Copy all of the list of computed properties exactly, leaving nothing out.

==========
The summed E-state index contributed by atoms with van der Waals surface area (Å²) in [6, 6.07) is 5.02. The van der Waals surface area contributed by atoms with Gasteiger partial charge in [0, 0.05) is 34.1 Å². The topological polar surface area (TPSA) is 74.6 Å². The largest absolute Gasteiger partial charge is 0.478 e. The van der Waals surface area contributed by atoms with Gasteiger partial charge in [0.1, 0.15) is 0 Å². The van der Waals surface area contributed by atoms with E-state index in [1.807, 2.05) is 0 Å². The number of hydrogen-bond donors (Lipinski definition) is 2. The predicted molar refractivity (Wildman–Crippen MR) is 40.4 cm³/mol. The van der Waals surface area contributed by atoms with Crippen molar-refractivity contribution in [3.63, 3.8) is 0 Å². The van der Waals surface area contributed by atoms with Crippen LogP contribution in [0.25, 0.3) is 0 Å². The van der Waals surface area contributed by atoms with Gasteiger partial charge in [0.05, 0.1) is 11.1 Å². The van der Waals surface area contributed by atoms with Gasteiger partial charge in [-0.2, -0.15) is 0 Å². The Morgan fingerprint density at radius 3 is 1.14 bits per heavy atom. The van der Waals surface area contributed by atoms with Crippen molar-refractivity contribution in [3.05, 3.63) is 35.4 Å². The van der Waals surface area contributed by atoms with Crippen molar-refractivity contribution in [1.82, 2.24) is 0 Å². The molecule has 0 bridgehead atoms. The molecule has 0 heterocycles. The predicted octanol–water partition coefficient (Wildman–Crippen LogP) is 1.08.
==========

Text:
The summed E-state index contributed by atoms with van der Waals surface area (Å²) in [6, 6.07) is 5.02. The van der Waals surface area contributed by atoms with Gasteiger partial charge in [0, 0.05) is 34.1 Å². The topological polar surface area (TPSA) is 74.6 Å². The largest absolute Gasteiger partial charge is 0.478 e. The van der Waals surface area contributed by atoms with Gasteiger partial charge in [0.1, 0.15) is 0 Å². The van der Waals surface area contributed by atoms with E-state index in [1.807, 2.05) is 0 Å². The number of hydrogen-bond donors (Lipinski definition) is 2. The predicted molar refractivity (Wildman–Crippen MR) is 40.4 cm³/mol. The van der Waals surface area contributed by atoms with Crippen molar-refractivity contribution in [3.63, 3.8) is 0 Å². The van der Waals surface area contributed by atoms with Crippen LogP contribution in [0.25, 0.3) is 0 Å². The van der Waals surface area contributed by atoms with Gasteiger partial charge in [0.05, 0.1) is 11.1 Å². The van der Waals surface area contributed by atoms with Gasteiger partial charge in [-0.2, -0.15) is 0 Å². The Morgan fingerprint density at radius 3 is 1.14 bits per heavy atom. The van der Waals surface area contributed by atoms with Crippen molar-refractivity contribution in [3.05, 3.63) is 35.4 Å². The van der Waals surface area contributed by atoms with Crippen molar-refractivity contribution in [1.82, 2.24) is 0 Å². The molecule has 0 bridgehead atoms. The molecule has 0 heterocycles. The predicted octanol–water partition coefficient (Wildman–Crippen LogP) is 1.08.